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Discussion Starter #1
I have read these forums and autopia and another one looking for help. While i learned a lot, everyone seems to be doing way more than i can afford to do. I dont have the time for a 5 or 6 step process. I pretty much have time to wax or whatever twice a year. And when it comes time for that, i'd like to keep it to a one stage process after the wash, but I'm willing to try two as long as there is not a long curing time between the two.

So what would everyone recommend? I'm not worried about showroom shine and the minute scratches being taken care of. I want to use something that will protect the paint and keep it looking nice (nice to me). I would really like it to bead up water for at least 6 months.

Also, what kind of rags/towels/whatever should i get for the waxing/polishing/sealant and for drying my car to prevent the spider webbing and swirl marks in the first place?
 

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Go to Zaino.

Buy the ZFX and the Z-2.

Wash the car with Dawn to strip any old wax. Then mix the ZFX and Z-2 per instructions and wax the car.

You can do additional coats (as many or as few as you want) after 1 hour dry time between coats. Zaino is about the only wax I've heard of that adherents consistently claim will last 6 months.

Total cost: about $44 for 10-16 (or so) waxes with another $21 required (a second bottle of Z-2) for another 10-16 (or so) waxes. Keep buying the Z-2 Pro until you run out of the ZFX, then buy more ZFX.

Or you can spend less (a lot less) on Meguiar's NXT and wash and wax every 3 months. (I've had it last 4-6 months, but every 3 months guarantees protection.)

Total cost: about $17 for 12 or so waxes.

Washing after the first time:

Rags? Get good quality microfiber and/or 100% cotton cloths for the wax. For the wash, a high quality Sheepsking Mitt for washing and a Microfiber drying towel or a good quality Chamois for drying. Also, get a good quality car wash that won't strip wax for subsequent washes. Only use the Dawn when you want to strip the wax. AND USE LOTS OF WATER! Rinse the wash mitt OFTEN and THOROUGHLY to avoid scratching the finish. Two or three buckets for rinsing, or use the hose to rinse. Either will work fine.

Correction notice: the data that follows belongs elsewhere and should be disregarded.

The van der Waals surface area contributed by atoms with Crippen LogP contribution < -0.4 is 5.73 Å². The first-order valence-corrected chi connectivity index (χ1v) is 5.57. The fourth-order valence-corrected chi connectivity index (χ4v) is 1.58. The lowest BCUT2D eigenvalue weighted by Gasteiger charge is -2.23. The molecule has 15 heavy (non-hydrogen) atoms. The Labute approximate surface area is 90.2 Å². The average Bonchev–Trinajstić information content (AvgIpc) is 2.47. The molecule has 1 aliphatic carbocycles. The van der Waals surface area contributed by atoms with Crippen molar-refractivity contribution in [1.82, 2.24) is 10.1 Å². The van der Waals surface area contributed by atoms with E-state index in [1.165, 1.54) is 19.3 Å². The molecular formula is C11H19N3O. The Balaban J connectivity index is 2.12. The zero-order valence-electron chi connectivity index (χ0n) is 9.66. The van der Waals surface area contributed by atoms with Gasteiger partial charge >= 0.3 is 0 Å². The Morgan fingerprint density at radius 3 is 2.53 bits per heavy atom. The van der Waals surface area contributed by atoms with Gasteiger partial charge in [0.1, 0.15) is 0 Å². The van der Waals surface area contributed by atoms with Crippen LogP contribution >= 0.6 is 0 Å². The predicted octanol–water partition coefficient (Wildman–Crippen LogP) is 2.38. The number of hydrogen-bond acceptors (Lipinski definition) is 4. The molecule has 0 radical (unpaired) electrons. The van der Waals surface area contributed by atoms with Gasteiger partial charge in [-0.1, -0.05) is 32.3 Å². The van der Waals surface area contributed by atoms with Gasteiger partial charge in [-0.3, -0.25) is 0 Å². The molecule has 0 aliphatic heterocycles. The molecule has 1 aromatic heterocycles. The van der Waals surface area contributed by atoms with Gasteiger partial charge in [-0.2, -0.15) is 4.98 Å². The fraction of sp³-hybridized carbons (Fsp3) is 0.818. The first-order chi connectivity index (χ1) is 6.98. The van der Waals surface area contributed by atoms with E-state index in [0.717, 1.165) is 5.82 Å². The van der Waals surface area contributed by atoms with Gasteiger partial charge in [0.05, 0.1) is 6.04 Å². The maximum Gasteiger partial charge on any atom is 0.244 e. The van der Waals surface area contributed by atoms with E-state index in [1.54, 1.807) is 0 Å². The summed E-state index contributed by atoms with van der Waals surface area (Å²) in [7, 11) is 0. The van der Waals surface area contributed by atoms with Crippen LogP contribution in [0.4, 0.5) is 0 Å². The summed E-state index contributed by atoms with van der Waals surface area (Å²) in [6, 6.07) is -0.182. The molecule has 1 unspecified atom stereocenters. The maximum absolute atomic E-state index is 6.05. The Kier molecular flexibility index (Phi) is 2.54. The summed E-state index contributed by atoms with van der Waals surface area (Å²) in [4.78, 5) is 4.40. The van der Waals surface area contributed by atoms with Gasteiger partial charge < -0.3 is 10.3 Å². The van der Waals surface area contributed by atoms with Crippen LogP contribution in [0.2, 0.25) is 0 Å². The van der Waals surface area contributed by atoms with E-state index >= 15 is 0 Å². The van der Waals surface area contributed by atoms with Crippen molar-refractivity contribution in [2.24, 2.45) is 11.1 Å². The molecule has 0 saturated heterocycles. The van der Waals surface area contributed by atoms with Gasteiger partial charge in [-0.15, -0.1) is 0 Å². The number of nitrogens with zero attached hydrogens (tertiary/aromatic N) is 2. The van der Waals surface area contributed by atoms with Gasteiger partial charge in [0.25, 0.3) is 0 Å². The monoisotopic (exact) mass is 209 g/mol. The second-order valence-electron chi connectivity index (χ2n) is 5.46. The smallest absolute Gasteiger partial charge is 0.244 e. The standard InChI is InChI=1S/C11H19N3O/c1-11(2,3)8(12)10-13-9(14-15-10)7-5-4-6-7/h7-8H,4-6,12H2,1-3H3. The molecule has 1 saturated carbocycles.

Good luck!
 

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Discussion Starter #3
Thanks. Sounds like something I can handle.

I have another quick question. Sometimes, I get my car pretty dirty and usually just take it to the local brushless car wash to get the big stuff off. Is the high pressure water bad or not? I've heard people say its bad, but I have heard from others that it is not as bad as scrubing the car yourself.

Oh yeah, is there anything to look for in a good chamois? I'm sure not all chamois are created equal.
 

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I've never had a problem with a high-pressure spray, but I only use them a few times a year during the winter months. ANd then only rinse. Just don't get too close.

As long as you keep a good, soft mitt well rinsed, it won't damage your paint. People that damage hand washing are either rubbing too damned hard, not rinsing or using a mitt that isn't soft enough.

How to tell a good quality chamois? Use a lot of the same criteria you would use to pick a good quality leather coat. It's just a tanned hide, after all.

I sort of smell it, pull on it and just generally feel it. If it's too thin, smells bad or stretches too much, I'll pass on it. (I've looked at chamios you can see through when held to the light and stretched like rubber.) You want some give when pulled, and you want it to be heavey enough to suck up a lot of water. The thinner it is, the less water it will hold. But if it's too thick it stays too stiff even when wet. Also, get the largest one you can afford. The bigger they are the faster you can dry a car.

And brand seems to have little to do with it. I've had good quality and poor quality from the same company. Price also doesn't seem to matter, although if it's too inexpensive I'd be skeptical.

In the end, any chamois will work pretty well. The main thing is finding one that will last awhile. I replace mine about every 5 years.